By Eamonn McCann
Belfast Telegraph
11 May 2012

The Good Friday Agreement is a cure for which there is no known illness. Nowhere in its 11,000 words does it identify the problem which it purports to solve.

Its underpinning principles remain elusive and incapable of definition. Its template cannot be applied to conflicts generally, other than as a light-minded exercise in make-believe.

This hasn’t prevented delegations from the north fanning out across the world, accepting plaudits for their singular success in bringing ease to their troubled land and, in return, sharing wise secrets gleaned in the course of their struggle for peace.

Likewise, emissaries from strife-torn faraway regions trek here in search of the elixir by which ancient enmities can be magicked away and amity ushered in. There was a major gathering of this sort in Dublin the weekend before last.

Delegates from the 56-member Organisation for Security and Cooperation in Europe (OSCE) assembled at Dublin Castle to examine the northern peace process “as a case study of possible relevance to conflict resolution efforts elsewhere”.

Tanaiste and Foreign Affairs Minister Eamon Gilmore told delegates that, “Exporting the lessons learned in Northern Ireland has been one of the themes underpinning Ireland’s chairmanship [of the OSCE] this year.”

As ever with exports, the creation of jobs is of prime importance. Scanning the attendance sheets from Dublin Castle, it’s clear that a gratifying number of reasonably well-paid positions has already been generated in the sector.

This success, and the jobs expansion to be expected with the establishment of the ICRC, may help tug persisting paramilitaries towards peace.

I recently treated a reputed member of the Real IRA whom I’d encountered in Derry to one of my moralistic tirades on the futility of armed republicanism past and present, to which he responded, “I am in training for a job in conflict-resolution”, and wandered off, sniggering.

More seriously, last Saturday’s Irish Times carried interviews with a number of managers of conflict-resolution operations attending the conference. Some of what some of them had to say was insightful. Much was decently-meant, unremarkable commonsense. And we were not deprived of a few soaring flights of sheer silliness.

One former policy adviser to a now-defunct Northern Ireland party explained that “in Bosnia, Afghanistan and Kosovo, I’ve used things from my time with the NI peace process … Phrases such as ‘If you are part of the problem, you’re part of the solution’ and ‘Nothing is agreed until everything is agreed’. Concepts such as ‘sufficient consensus’ and ‘prepare your constituency for change’.”

You wouldn’t know where to start. The approach encapsulated in the formula ‘Nothing is agreed until …’ has been the stock-in-trade of union negotiations since, well, since the formation of trades unions. Even earlier, maybe. I suspect it was the basis for talks on piece-work rates on the Pyramids project.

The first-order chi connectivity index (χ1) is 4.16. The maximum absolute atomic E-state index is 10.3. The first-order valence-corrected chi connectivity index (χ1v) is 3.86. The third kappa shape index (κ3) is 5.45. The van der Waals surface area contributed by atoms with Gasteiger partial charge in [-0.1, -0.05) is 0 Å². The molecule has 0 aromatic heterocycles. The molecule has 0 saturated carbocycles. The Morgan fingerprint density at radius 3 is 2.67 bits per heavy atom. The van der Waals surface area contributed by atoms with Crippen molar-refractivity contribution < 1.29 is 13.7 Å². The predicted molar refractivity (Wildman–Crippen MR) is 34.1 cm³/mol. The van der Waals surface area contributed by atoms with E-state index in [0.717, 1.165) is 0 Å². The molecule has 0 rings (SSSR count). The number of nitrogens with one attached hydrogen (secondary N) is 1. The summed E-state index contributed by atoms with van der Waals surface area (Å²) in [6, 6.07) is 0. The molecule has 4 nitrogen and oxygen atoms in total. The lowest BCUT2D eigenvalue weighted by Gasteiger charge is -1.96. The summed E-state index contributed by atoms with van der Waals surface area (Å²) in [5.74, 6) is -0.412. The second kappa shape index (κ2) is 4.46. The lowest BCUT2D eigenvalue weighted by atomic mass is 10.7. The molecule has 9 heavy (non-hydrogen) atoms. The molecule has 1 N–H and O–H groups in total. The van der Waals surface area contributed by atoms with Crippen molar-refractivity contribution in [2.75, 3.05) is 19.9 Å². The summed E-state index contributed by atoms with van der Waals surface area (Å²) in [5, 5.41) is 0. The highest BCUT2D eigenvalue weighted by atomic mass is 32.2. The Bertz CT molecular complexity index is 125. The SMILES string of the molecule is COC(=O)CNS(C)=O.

And, yet, there are some who manage genuinely to believe that this was a brilliant wheeze dreamt up in their presence at Stormont in the early months of 1998, which they now carry around in their knapsack as they wander the world conferring contentment on Bosnia, Kosovo, Afghanistan, everywhere. How little they once knew, but how much more than they know now. The non-transferable nature of the north’s peace process is clear from comparison with the conflict to which it is most commonly likened.

The problem in South Africa was white minority rule. The solution was black majority rule.

There might have been great difficulty and fractious disagreement about how to make the transition. It can be argued that, even now, the transition has not been satisfactorily made.

But nobody doubts that this was what the lengthy, messy, negotiations were about – how to make this transition. Here, apparently, the conflict wasn’t about anything other than itself. But the conflict here did have specific features which help explain its resolution.

A solid, settled majority of the Catholic working class were against continuing a war for a united Ireland, particularly when the war seemed certain to involve violent conflict with their Protestant neighbours.

Meanwhile, a solid, settled majority of the Protestant working class had no stomach for a war to keep Catholics from sharing power. This isn’t the whole story. But it’s a vital element in the story, a distinctive feature which sheds light on the nature of our society and the meaning of our history. On the other hand, it doesn’t make our story any the more exportable and is, therefore, largely ignored by the professional peace processors, who see blood erupting a continent away not as a tragedy unfolding, but as a career opportunity opening up for Northern Ireland conflict graduates like themselves.